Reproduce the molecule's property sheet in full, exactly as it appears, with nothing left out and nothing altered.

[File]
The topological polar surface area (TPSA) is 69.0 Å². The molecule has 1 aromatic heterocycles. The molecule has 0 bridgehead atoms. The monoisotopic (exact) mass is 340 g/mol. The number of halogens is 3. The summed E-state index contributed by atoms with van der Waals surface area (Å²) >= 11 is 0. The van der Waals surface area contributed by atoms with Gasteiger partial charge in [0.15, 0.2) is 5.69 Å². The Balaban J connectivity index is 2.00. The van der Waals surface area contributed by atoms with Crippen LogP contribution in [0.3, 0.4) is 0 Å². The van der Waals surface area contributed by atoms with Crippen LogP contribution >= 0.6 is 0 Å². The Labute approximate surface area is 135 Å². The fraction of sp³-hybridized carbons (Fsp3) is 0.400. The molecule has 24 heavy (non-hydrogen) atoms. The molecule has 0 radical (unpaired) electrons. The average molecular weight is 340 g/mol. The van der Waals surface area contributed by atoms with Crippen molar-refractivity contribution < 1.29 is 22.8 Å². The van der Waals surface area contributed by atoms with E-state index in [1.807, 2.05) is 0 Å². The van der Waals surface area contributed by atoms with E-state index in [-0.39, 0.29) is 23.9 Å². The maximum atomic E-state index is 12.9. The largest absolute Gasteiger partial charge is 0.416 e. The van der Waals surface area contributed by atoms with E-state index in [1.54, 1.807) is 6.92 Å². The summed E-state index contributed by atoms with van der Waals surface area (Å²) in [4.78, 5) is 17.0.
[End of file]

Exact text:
The topological polar surface area (TPSA) is 69.0 Å². The molecule has 1 aromatic heterocycles. The molecule has 0 bridgehead atoms. The monoisotopic (exact) mass is 340 g/mol. The number of halogens is 3. The summed E-state index contributed by atoms with van der Waals surface area (Å²) >= 11 is 0. The van der Waals surface area contributed by atoms with Gasteiger partial charge in [0.15, 0.2) is 5.69 Å². The Balaban J connectivity index is 2.00. The van der Waals surface area contributed by atoms with Crippen LogP contribution in [0.3, 0.4) is 0 Å². The van der Waals surface area contributed by atoms with Crippen LogP contribution >= 0.6 is 0 Å². The Labute approximate surface area is 135 Å². The fraction of sp³-hybridized carbons (Fsp3) is 0.400. The molecule has 24 heavy (non-hydrogen) atoms. The molecule has 0 radical (unpaired) electrons. The average molecular weight is 340 g/mol. The van der Waals surface area contributed by atoms with Crippen molar-refractivity contribution < 1.29 is 22.8 Å². The van der Waals surface area contributed by atoms with E-state index in [1.807, 2.05) is 0 Å². The van der Waals surface area contributed by atoms with E-state index in [-0.39, 0.29) is 23.9 Å². The maximum atomic E-state index is 12.9. The largest absolute Gasteiger partial charge is 0.416 e. The van der Waals surface area contributed by atoms with E-state index in [1.54, 1.807) is 6.92 Å². The summed E-state index contributed by atoms with van der Waals surface area (Å²) in [4.78, 5) is 17.0.